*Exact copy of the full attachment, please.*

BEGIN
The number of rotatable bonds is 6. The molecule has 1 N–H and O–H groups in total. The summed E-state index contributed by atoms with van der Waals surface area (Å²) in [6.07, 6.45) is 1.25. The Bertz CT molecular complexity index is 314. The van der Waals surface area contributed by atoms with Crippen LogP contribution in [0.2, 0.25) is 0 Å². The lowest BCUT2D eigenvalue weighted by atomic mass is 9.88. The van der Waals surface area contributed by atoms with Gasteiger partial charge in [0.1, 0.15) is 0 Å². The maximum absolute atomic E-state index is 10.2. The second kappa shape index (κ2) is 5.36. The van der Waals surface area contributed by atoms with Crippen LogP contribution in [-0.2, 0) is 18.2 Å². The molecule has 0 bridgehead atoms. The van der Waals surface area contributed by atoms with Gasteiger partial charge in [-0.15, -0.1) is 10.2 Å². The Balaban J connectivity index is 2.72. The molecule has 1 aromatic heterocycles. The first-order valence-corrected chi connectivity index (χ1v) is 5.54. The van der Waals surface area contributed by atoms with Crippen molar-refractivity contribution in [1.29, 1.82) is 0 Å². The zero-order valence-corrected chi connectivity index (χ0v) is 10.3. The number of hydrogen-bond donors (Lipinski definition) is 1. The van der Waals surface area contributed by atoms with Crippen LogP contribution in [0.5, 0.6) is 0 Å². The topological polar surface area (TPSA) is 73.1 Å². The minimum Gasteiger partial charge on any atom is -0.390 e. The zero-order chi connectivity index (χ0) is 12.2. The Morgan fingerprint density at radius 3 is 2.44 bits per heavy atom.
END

The number of rotatable bonds is 6. The molecule has 1 N–H and O–H groups in total. The summed E-state index contributed by atoms with van der Waals surface area (Å²) in [6.07, 6.45) is 1.25. The Bertz CT molecular complexity index is 314. The van der Waals surface area contributed by atoms with Crippen LogP contribution in [0.2, 0.25) is 0 Å². The lowest BCUT2D eigenvalue weighted by atomic mass is 9.88. The van der Waals surface area contributed by atoms with Gasteiger partial charge in [0.1, 0.15) is 0 Å². The maximum absolute atomic E-state index is 10.2. The second kappa shape index (κ2) is 5.36. The van der Waals surface area contributed by atoms with Crippen LogP contribution in [-0.2, 0) is 18.2 Å². The molecule has 0 bridgehead atoms. The van der Waals surface area contributed by atoms with Gasteiger partial charge in [-0.15, -0.1) is 10.2 Å². The Balaban J connectivity index is 2.72. The molecule has 1 aromatic heterocycles. The first-order valence-corrected chi connectivity index (χ1v) is 5.54. The van der Waals surface area contributed by atoms with Crippen molar-refractivity contribution in [1.29, 1.82) is 0 Å². The zero-order valence-corrected chi connectivity index (χ0v) is 10.3. The number of hydrogen-bond donors (Lipinski definition) is 1. The van der Waals surface area contributed by atoms with Crippen LogP contribution in [0.5, 0.6) is 0 Å². The topological polar surface area (TPSA) is 73.1 Å². The minimum Gasteiger partial charge on any atom is -0.390 e. The zero-order chi connectivity index (χ0) is 12.2. The Morgan fingerprint density at radius 3 is 2.44 bits per heavy atom.